The Battle Over Sidewalk Cafés – Next City

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The Equity Factor

The Battle Over Sidewalk Cafés

Brunch at Bread Winners Cafe in Uptown Dallas. Credit: Kevin Chung

It’s that time of year again, when city dwellers willingly wait in line to pay $12 for eggs at a sidewalk café. And unless you live in Anchorage or the Upper Midwest, your favorite watering hole probably has tables and chairs out front ready for dining al fresco. But if you’re an urban restaurateur or barhand, you can’t simply throw some chairs on the sidewalk. Like most city issues, there’s one thing standing in your way: Red tape.

And in Dallas, chief city planner David Cossum wants the city to change its byzantine laws regarding sidewalk café regulation. Which got us wondering: How do European-style sidewalk cafés play into a city’s public space?

“Streets can, and should, be some of the most important public spaces in the city,” Ethan Kent, senior vice president at the Project for Public Spaces, told me. “There are examples of great streets that are almost all café seating that have almost barely any space to walk on them, like Stone Street in lower Manhattan. And cities need a full hierarchy of streets, but we also need streets that are destinations.”

In Dallas, Cossum’s proposal asks City Council to lower prohibitively high fees for sidewalk café permits from $1,000 — in addition to the $750 application fee — to a one-time “streetscape license fee” of $250. The streetscape license would be for everything from dive bars to retail shops. Revenues from the licenses would drop from $315,000 annually to an estimated $212,000, according to the Dallas Observer. But, as the Observer notes, that could be made up in additional sales and property tax revenue by a more robust and lively streetscape.

Now, permits for this type of thing are not uncommon. And this shouldn’t be unregulated. You can’t simply have every storefront in town setting up shop on the sidewalk. From Boston to D.C. to New York, every major city has a permit process for cafés. But Dallas’ stringent regulations and sky-high prices make it tough for businesses to justify the cost. And it’s not just the fees. In Dallas, the application is more daunting than applying for a mortgage. You need written agreements from adjacent property owners, a scale drawing of the patio space and — get this — a seating layout.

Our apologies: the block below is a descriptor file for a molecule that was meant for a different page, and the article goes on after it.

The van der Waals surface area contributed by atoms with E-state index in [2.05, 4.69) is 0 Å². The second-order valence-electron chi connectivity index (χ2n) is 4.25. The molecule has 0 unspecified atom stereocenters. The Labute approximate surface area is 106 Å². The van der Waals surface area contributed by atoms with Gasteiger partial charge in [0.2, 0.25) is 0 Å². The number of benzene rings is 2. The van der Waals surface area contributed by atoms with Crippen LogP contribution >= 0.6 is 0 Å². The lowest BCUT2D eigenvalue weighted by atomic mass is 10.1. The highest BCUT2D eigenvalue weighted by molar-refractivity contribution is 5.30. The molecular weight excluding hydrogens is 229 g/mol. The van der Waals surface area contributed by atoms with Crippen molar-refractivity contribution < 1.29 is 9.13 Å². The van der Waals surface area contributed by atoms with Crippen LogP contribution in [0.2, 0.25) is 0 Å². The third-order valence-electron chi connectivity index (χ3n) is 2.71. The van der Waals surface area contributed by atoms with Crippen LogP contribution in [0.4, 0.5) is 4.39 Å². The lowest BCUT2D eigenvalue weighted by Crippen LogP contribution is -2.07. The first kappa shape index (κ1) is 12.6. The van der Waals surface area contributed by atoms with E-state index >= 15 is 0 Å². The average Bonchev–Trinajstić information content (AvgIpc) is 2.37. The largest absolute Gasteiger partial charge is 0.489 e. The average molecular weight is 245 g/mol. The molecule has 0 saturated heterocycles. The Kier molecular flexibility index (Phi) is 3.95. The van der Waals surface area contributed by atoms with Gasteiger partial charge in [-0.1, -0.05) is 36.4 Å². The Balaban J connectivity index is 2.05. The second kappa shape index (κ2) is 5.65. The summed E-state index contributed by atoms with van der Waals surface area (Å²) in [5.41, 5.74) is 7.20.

Some argue that the city’s laws are impeding urban growth. “It’s anti-urban — and I also think it’s anti-free market — to charge all these fees,” Councilman Scott Griggs said.

“The situation in Dallas is indicative of how we approach our public space and regulation, by not asking how can we best serve the public,” Kent continued. “The thing is, everyplace where they have tried [sidewalk cafés], they’ve pretty much succeeded.”

Kent said that while regulations are necessary — we don’t want or need every sidewalk to be bustling — they can also come about in a much more organic and neighborhood-focused manner.

“One thing we often recommend is creating sort of a temporary bureaucracy-free zone, where you really work with the people on the street to say, ‘What would work?’” he said. “You have a trial period. And then you decide what regulations do we actually need to support this.”

This is, in some small way, what Cossum proposed in Dallas: A two-year pilot program of lower fees and less paperwork. City Council has already asked for a more streamlined proposal and there seems to be support for his pilot program.

Kent didn’t mince words when he summed up the situation in Dallas. “Streets aren’t just corridors for mobility,” he said. “The best streets in the world are about friction, where you accomplish many things in one place. Cities like Dallas have degraded the many destinations that are meant to bring people together and now forced them to drive to 10 places rather than be able to do 10 things in one place.”

Share your stories or nightmares of sidewalk cafés in your city in the comments.

The Equity Factor is made possible with the support of the Surdna Foundation.

Bill Bradley is a writer and reporter living in Brooklyn. His work has appeared in Deadspin, GQ, and Vanity Fair, among others.

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